The most popular item to date is the peanut butter & jelly with bacon churro, which is sure to land on every dessert aficionado’s bucket list. They also offer cotton candy churros, strawberries ‘n cream churros and tres leches churros. You can often find the Churro Garage booth at breweries, festivals and SoCal events.

  KARINA JIMENEZ – Viva Los Cupcakes


If there was ever a baker who knew how to give everyone’s favorite mini cake a whole new cultural status—it’s Karina Jimenez.

She figured out a way to bring some popular flavors of Mexican cuisine into a traditional cupcake and our lives have never been the same. Viva Los Cupcakes, indeed!

“When I started my business I knew I wanted to make Mexican-inspired cupcakes…I like to eat, I grew up with all these foods and desserts and street snacks,” she says.

Jimenez’ signature flavor is the tamal con mole cupcake—which tastes exactly like its title. Just think of a warm corn tamale dipped in Mexican Mole with sesame seeds for a sweet, subtle crunch.

Her idea for this popular flavor was born from a visit to La Guelaguetza Restaurant, a Oaxacan food establishment in Koreatown.

“I was actually having lunch at La Guelaguetza. I love black mole. That’s what I always eat when I’m there” says Jimenez. “So I thought, I could turn this into a dessert!”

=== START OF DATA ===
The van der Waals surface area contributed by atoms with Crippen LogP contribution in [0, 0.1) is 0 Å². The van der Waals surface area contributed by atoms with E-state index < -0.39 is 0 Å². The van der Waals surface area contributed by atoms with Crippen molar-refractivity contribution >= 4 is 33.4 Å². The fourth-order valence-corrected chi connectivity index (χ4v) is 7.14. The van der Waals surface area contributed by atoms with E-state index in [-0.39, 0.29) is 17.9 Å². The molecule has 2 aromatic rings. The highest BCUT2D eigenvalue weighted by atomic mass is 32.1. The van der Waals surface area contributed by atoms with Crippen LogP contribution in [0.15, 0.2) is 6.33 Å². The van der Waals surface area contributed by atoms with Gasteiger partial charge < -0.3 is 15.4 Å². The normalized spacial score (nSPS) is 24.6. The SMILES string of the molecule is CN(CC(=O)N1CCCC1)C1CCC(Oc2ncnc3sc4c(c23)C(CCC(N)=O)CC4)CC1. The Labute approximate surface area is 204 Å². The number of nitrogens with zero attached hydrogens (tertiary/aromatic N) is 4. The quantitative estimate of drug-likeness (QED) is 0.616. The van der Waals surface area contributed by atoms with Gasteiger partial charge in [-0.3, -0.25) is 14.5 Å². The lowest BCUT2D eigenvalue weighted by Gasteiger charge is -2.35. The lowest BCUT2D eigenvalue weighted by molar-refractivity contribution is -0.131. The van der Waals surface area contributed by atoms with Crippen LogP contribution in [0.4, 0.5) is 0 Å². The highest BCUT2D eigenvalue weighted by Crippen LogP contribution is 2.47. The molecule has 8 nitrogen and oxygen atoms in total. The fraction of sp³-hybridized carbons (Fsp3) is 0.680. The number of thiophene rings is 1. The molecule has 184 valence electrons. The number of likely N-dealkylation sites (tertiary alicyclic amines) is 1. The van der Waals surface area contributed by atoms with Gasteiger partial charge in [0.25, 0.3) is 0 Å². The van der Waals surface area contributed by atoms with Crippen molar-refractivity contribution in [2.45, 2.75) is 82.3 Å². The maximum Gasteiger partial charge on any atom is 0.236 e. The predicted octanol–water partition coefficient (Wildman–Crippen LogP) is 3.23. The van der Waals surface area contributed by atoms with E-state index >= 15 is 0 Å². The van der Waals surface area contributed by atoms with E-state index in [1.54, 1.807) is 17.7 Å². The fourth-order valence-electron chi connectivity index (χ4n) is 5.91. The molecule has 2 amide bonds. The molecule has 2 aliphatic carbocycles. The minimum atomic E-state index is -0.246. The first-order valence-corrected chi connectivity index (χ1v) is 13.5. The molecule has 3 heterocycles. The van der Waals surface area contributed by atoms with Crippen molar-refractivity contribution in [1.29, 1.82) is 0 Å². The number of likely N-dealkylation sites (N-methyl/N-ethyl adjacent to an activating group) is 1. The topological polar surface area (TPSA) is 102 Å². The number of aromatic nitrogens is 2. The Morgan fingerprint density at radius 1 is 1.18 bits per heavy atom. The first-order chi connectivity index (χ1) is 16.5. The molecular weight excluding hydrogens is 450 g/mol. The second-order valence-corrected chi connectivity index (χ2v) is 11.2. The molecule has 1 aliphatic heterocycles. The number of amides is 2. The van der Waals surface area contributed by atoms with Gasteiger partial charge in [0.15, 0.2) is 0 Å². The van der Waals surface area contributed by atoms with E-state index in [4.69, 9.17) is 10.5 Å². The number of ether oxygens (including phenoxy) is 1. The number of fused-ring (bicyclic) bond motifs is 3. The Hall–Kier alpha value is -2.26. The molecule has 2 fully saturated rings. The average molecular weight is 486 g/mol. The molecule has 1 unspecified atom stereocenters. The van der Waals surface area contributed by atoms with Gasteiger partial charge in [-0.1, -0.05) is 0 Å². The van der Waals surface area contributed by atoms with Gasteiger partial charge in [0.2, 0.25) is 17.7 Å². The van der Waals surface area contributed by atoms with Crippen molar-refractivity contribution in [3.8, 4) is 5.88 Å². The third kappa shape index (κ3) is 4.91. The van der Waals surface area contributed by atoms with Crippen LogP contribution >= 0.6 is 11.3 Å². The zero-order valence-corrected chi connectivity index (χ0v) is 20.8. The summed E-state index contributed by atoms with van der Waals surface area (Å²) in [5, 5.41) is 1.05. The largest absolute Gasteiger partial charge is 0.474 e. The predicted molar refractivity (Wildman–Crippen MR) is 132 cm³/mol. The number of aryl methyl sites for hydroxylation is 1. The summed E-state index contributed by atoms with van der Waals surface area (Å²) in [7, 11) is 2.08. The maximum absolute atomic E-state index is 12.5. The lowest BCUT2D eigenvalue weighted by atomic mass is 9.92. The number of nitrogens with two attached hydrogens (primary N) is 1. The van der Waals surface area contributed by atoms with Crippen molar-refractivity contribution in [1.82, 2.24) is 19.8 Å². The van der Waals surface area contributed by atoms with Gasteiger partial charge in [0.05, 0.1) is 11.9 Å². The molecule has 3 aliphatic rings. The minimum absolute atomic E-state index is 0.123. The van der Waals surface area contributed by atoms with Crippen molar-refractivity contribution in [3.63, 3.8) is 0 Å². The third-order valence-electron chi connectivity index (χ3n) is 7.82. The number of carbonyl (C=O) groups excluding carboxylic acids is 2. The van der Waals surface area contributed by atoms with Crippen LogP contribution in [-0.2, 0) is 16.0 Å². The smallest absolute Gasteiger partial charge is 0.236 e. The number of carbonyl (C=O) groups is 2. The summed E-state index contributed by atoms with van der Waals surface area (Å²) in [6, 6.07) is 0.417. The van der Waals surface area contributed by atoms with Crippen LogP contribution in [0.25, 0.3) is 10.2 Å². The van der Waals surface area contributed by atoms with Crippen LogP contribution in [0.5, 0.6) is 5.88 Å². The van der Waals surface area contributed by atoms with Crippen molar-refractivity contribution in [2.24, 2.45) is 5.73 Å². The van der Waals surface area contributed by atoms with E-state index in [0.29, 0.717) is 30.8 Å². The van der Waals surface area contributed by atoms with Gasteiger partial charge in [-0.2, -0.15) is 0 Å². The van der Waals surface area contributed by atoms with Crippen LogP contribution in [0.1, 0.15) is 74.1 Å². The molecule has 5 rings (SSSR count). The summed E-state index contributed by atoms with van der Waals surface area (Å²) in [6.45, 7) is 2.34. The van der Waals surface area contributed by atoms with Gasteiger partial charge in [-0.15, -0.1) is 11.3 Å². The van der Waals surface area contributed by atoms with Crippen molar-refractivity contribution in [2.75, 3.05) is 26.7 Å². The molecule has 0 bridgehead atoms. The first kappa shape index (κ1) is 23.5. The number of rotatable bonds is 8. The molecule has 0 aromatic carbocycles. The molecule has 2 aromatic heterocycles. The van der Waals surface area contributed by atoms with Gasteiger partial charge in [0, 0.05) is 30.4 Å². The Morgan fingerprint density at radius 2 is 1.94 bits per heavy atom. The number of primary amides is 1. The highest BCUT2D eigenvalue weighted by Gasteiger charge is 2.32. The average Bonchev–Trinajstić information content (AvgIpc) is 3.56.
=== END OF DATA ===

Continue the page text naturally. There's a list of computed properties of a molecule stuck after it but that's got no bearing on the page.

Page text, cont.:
Jimenez’ unique creations have brought her plenty of media attention as well as customers from all across the country and she continues coming up with new flavors and collaborating with local businesses for unique taste experiences, all while raising her baby girl.

Other popular Viva Los Cupcakes flavors by Jimenez include: Margarita, Champurrado (a warm and thick Mexican chocolate drink, prepared with ground maize flour) and Jamaica (Hibiscus).

Here’s How Karina Jimenez came up with her genius idea:

ASHLEY LEON-VASQUEZ – Horchateria Rio Luna & Donas


Ashley Leon-Vasquez was born in Watts and became a competitive swimmer, a professional dancer and an Anthropology major at UC Riverside.

“My major was NOT a degree in business as people would assume,” she says. 

But Leon-Vasquez is thriving in her role as the co-owner of popular coffee shop, Horchateria Rio Luna in the city of Paramount. Most recently, she’s been serving her community and her gente with her latest business venture— a donut shop called Donas she opened with her sister. At Donas customers can choose from sweet selections such as the Bidi Bidi Bom Bom donut which is covered in purple edible glitter representing the late Tejano star Selena Quintanilla’s famous purple outfit and song of the same name. There are also donuts decorated as Frida Kahlo and donuts that have Horchata flavored glaze.

Leon-Vasquez’ coffee and donut shops are so popular, plans are underway to open additional locations.

Her daughter and son, ages 10 and five respectively, always offer to help, staying loyal to the idea of running a family business.

“My daughter actually works at the donut shops in the summer. She does retail and customer service as well as cleans the restrooms,” says Leon-Vasquez. “It’s important for them to learn hard work at a young age.